LACONIA — Senior executives of LRGHealthcare welcome both the introduction of Medicaid managed care and the expansion of Medicaid enrollment, which they believe offer opportunities to improve the quality and control the cost of care while placing the corporation on a sound financial footing.
Tom Clairmont, president and chief executive officer, said yesterday that the changes in the offing will strengthen the ability of his company to pursue its mission of providing superior medical care to all members of the community. He explained that expanding Medicaid enrollment and establishing insurances exchanges would increase appropriate access to health care by reducing the numbers without insurance.
"It will put people on an equal footing by ensuring their access to primary care physicians," Clairmont said, "not just to the emergency room." He recalled that when Healthlink opened in 1993, it provided access to 3,500 families and reduced visits to the emergency room by half.
This spring LRGHealthcare entered agreements with the three managed care providers that will administer the state's Medicaid program — Boston Medical Center Health Plan, Inc., Centene Corporation and Meridian Health Plan. Henry Lipman, senior vice-president for Financial Strategies and External Relations, described managed care as the essential infrastructure for administering an expanded Medicaid program. "By contracting with all three managed care companies we're offering the maximum choice," he said.
At the same time, LRGHealthcare is one of 13 hospital companies participating in the health care exchange, through which those earning between 139-percent and 400-percent of the federal poverty level can purchase subsidized health insurance from private carriers. Currently Anthem is the only carrier participating in the exchange with three different plans, but Harvard Pilgrim, perhaps along one or more of the managed care companies, will join by 2015.
Lipman estimated that expanding Medicaid to enroll those with incomes of 138-percent of the federal poverty level would add approximately 6,000 patients to the rolls of LRGHealthcare. He anticipated that the corporation would serve another 3,000 or 4,000 who receive insurance through the exchange.
Andy Patterson, senior-vice-president for Provider Relations and Contracting, said that "we're seeing many of these patients already." However, he said that much of this population, rather than undergoing a regimen of continuing care, is seen only when their conditions become acute, requiring costly treatments and interventions. With insurance, Patterson said, these patients will have access to continual care, reducing the need for acute care, costly treatments and repeated visits.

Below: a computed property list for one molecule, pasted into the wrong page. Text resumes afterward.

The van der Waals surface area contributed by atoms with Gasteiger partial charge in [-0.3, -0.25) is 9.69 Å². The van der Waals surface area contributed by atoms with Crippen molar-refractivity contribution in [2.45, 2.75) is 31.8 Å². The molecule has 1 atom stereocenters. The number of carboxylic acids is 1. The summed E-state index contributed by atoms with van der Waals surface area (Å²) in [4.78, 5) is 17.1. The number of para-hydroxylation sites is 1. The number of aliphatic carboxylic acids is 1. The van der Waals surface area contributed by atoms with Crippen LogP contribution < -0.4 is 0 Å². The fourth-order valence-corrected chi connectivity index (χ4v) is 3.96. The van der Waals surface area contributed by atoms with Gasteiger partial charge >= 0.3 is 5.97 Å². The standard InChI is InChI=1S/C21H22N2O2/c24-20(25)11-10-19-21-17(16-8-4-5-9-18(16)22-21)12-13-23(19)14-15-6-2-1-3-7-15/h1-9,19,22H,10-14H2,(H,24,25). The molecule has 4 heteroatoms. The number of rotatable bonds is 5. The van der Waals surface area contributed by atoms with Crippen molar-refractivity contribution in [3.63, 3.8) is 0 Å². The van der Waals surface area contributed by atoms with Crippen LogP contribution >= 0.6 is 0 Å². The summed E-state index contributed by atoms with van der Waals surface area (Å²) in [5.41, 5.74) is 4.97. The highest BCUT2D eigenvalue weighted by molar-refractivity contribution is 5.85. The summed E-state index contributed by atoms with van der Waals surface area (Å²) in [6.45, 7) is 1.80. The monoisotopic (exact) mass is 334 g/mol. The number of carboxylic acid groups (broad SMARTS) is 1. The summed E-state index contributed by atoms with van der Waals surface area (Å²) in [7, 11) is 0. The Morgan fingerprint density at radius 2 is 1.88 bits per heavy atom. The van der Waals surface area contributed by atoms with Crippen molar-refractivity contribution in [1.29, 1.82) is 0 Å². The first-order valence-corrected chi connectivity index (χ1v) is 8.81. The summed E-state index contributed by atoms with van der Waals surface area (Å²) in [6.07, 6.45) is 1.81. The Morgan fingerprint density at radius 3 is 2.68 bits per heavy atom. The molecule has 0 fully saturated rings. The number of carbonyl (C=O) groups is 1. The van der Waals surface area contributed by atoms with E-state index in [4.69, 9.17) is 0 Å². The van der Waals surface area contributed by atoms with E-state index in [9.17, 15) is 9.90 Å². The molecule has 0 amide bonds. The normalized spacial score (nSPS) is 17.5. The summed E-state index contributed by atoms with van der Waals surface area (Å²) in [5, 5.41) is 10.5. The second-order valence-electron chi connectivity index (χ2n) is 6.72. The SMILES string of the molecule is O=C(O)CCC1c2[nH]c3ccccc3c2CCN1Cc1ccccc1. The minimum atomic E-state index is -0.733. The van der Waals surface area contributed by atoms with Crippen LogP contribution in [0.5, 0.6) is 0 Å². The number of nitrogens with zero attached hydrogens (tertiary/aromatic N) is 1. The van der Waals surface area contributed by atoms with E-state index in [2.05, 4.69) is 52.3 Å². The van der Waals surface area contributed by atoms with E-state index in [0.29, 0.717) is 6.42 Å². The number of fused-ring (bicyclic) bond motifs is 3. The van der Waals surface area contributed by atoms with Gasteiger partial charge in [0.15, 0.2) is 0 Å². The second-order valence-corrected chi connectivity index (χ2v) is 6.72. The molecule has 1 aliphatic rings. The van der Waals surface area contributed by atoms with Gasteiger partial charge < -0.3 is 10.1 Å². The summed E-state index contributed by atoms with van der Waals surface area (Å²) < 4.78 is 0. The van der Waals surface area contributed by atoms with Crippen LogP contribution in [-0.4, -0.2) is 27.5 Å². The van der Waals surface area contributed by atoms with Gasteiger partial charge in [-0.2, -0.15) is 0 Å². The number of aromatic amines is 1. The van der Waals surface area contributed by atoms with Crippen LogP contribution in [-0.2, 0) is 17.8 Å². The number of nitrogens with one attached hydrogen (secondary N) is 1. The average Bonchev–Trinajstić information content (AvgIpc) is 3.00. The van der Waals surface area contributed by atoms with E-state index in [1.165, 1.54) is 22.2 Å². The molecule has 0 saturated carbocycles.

Lipman said that extending access to this population would "bend the cost curve," stressing that utilization of services is a primary driver of rising costs. He noted that to reduce excessive utilization the Center for Medicare and Medicaid Services (CMS) has begun penalizing hospitals with high readmission rates and said that LRGHeathcare is among those not to have been penalized. Patterson attributed the success to "embedded care coordinators," nurses who closely monitor the care and progress progress and care of discharged patients to forestall further costly hospital stays. He added that managed care of Medicaid patients would further ensure that services are provided in a coordinated manner.
Expanding and ensuring access, Clairmont emphasized, ensures continuous and preventative care, which enhances the quality of care in the best interest of the patients and reduces the cost of care in the best interest of the hospitals. Lipman pointed out that reducing the cost of serving of the Medicaid population, lessened the pressure to shift costs to those with private health insurance, which raises premiums for employers and individuals in the private market. "Expanding Medicaid is the right thing to do from a public health perspective and an economic perspective," he said.
In 2011, in response to reductions in Medicaid reimbursement rates and a projected operating loss of $4-million, LRGHeathcare closed a dozen primary care offices to some 3,500 Medicaid patients, who were referred to two community health centers and two rural health clinics. Lipman said yesterday that changes in the offing would render the reshuffling of the Medicaid population a thing of the past.